Monday, November 06, 2006

Death and the Penguin - Andrey Kurkov

Andrey Kurkov’s Death and the Penguin is a very Russian satire, set in the city of Kiev.

Viktor is a writer. But economic necessity means he writes obituaries for a newspaper, and not short stories. But writing about death in advance of it happening is a tricky business - involving the Russian mafia, lots of killing and plenty of vodka.

Viktor neither comes across as a hero nor a villain. But he does share his life with a penguin that’ll make you smile.

Check out Kurkov’s other translated work: Penguin Lost, The Case of the General’s Thumb and A Matter of Death and Life.

3 comments:

John Self said...

I thought Death and the Penguin was sort of whimsically pleasant but didn't really engage with it. Someone else I know who enjoyed it more said you really need a working knowledge of the Ukraine and its society and history... so I suppose I was doomed from the start. This is a perennial problem of literature in translation: to what extent can you fully appreciate a book if (a) you're not reading the actual words written by the author, and (b) you're not familiar with the culture.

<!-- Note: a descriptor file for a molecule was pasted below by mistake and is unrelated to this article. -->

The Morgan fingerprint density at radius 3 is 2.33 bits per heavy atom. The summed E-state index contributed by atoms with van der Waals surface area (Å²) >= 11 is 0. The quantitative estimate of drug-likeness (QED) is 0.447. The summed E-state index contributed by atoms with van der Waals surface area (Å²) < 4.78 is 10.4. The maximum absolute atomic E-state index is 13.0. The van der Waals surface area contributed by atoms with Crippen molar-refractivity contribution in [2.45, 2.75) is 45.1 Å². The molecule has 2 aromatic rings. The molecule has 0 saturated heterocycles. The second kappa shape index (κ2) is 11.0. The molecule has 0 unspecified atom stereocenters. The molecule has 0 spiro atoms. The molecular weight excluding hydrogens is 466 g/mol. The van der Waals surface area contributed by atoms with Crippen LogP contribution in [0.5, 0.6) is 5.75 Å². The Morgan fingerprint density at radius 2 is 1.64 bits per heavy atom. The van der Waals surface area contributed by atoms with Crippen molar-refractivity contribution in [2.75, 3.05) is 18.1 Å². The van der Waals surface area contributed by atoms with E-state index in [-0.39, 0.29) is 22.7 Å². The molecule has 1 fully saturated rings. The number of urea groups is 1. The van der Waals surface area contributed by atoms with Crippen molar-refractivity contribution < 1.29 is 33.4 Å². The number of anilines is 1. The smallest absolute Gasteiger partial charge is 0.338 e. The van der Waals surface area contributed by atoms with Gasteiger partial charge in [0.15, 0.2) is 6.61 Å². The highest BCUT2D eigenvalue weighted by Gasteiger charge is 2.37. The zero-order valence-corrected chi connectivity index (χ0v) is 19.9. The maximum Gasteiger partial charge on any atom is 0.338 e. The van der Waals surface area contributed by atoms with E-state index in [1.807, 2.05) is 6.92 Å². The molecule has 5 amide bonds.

Alan in Belfast said...

It was good for a reading in bed in a strange hotel room.

Tried any of Pennac's stuff - the Malaussène series?

John Self said...

No, I remember being attracted by the covers but never succumbing. They strike me as more accessible than much translated literature though.

Anyway as my waist has widened with age my mind has narrowed, and my reading these days is shamefully anglocentric. Fewer than 8% of the books I've read this year were by non-English language authors... and I didn't like most of them. Having said that, I am 22 pages (of 560!) into a re-read of Mikhail Bulgakov's The Master and Margarita. I quite liked it as a student but can't remember anything about it. Who knows if it has improved with age?